Here & There: Royal Acres of Green

Escape to Royal Botanic Gardens, Kew, for an experience unbridled by London’s busy streets.

| October/November 2001

  • The Half-Hardy Herbaceous Garden at Kew.
    Photographs by Joe Coca
  • Visitors inside the Palm House enjoy viewing a wide variety of useful plants and rainforest species.
  • Rocks line the pathway through this garden of moisture-loving plants at Kew’s Rock Garden.

Your European travels bring you to bustling London, with all its diversity, culture, history, and entertainment. You watch the Changing of the Guard at Buckingham Palace, enjoy the theater, and visit the vast array of museums, galleries, and monuments, and now you’re probably ready for a quiet side trip away from the crowds.

Head southwest from the center of London via automobile, subway, bus, or boat (in summer) to the 300-acre Royal Botanic Gardens, Kew, on the south bank of the River Thames. This research institution houses outdoor and indoor plant collections, including several gardens with herbs, as well as gift shops, restaurants, a bevy of greenhouses (or “glasshouses”), and landscaped trails for wandering and picnicking.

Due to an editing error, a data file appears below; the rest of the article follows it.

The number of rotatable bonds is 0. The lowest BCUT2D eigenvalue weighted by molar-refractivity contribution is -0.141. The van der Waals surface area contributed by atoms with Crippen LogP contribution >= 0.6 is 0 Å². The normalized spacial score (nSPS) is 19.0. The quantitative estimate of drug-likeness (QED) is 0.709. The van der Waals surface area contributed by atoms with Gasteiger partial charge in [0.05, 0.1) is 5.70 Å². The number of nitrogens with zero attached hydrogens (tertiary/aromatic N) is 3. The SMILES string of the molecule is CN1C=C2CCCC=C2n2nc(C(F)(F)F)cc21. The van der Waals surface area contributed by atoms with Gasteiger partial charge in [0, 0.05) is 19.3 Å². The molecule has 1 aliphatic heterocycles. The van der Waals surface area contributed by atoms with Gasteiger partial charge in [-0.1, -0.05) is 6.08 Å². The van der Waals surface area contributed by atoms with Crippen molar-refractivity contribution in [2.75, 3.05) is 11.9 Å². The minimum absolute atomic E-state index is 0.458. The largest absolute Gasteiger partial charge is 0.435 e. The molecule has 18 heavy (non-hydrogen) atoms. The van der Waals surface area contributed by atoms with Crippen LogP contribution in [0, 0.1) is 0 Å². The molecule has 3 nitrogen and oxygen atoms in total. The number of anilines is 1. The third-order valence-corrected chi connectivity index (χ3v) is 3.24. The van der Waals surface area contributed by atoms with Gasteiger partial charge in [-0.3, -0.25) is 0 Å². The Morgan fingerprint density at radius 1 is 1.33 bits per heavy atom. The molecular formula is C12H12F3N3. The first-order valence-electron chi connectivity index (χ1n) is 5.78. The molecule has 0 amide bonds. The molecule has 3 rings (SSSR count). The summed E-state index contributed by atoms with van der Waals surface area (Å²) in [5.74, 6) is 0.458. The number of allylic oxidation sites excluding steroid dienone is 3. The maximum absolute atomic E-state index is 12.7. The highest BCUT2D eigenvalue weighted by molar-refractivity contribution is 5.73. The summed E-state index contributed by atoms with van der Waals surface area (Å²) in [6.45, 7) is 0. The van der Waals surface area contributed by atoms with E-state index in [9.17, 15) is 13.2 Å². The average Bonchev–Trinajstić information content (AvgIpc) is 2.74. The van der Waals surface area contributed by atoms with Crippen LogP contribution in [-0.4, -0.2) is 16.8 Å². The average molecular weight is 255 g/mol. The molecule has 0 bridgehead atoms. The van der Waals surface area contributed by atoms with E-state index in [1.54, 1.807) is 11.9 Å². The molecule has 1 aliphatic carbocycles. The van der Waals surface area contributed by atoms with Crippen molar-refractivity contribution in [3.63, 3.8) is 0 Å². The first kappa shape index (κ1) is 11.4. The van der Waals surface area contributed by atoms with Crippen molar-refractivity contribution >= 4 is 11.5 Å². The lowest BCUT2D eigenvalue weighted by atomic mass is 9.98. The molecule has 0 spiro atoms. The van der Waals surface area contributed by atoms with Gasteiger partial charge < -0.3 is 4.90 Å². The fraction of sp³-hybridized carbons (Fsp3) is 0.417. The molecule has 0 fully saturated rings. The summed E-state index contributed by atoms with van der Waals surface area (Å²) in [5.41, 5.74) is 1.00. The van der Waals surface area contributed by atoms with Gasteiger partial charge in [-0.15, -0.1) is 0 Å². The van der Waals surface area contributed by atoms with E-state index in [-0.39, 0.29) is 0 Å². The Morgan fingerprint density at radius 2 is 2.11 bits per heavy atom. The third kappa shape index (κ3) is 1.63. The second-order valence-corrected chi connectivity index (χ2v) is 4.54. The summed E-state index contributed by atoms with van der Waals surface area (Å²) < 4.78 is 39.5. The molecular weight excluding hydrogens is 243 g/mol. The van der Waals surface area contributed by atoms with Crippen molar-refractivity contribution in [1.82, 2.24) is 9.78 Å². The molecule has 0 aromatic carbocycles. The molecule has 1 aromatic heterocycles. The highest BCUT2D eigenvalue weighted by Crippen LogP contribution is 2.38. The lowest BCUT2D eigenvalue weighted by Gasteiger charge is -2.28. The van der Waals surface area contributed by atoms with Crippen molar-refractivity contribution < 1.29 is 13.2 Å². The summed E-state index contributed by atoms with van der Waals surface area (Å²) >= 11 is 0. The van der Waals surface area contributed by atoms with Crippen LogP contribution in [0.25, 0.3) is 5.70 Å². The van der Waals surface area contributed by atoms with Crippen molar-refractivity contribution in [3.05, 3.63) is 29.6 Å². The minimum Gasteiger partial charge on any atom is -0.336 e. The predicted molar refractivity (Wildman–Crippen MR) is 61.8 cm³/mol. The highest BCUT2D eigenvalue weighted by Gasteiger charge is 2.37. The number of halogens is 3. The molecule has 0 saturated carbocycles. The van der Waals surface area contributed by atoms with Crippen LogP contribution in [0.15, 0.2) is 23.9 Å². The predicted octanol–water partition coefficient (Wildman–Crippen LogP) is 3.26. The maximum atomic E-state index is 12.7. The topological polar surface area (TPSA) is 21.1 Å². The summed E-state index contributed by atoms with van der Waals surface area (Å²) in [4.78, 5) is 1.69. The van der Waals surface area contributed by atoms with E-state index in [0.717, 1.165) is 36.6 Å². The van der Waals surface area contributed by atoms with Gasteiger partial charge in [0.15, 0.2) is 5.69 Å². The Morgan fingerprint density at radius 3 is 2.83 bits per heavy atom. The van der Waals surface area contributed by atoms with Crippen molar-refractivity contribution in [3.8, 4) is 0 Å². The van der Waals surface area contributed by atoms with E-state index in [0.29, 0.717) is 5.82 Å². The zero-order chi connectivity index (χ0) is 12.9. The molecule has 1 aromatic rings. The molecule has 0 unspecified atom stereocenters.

Your day at Kew Gardens

The tube, or subway, is probably the easiest way to get to Kew, about a thirty-minute trip from the center of London. Travel to the Kew Gardens station, then walk through the charming village of Kew with its shops, cafes, and inns. From the station, it’s a short three-block walk to the gardens’ Victoria Gate entrance, one of four entrances.

If you don’t have the entire day and are primarily interested in exploring those gardens or glasshouses with herbs, you’ll want to explore the East and North sections. The West section features a trail that rambles along the Thames, great for leisurely walking.

The Kew Gardens are open year-round (closed only on Christmas and New Year’s Day). The outdoor gardens feature seasonal plantings; however, the glasshouse displays stay relatively unchanged throughout the year. Especially noteworthy are the Palm House, with its exhibits of useful plants and rainforest species, and the Princess of Wales Conservatory, showcasing ten different climates and the plants that live there.

Kew offers guided tours, themed tours, concerts, and adult education courses. A visit to the Kew website ( will provide you with information about upcoming activities.

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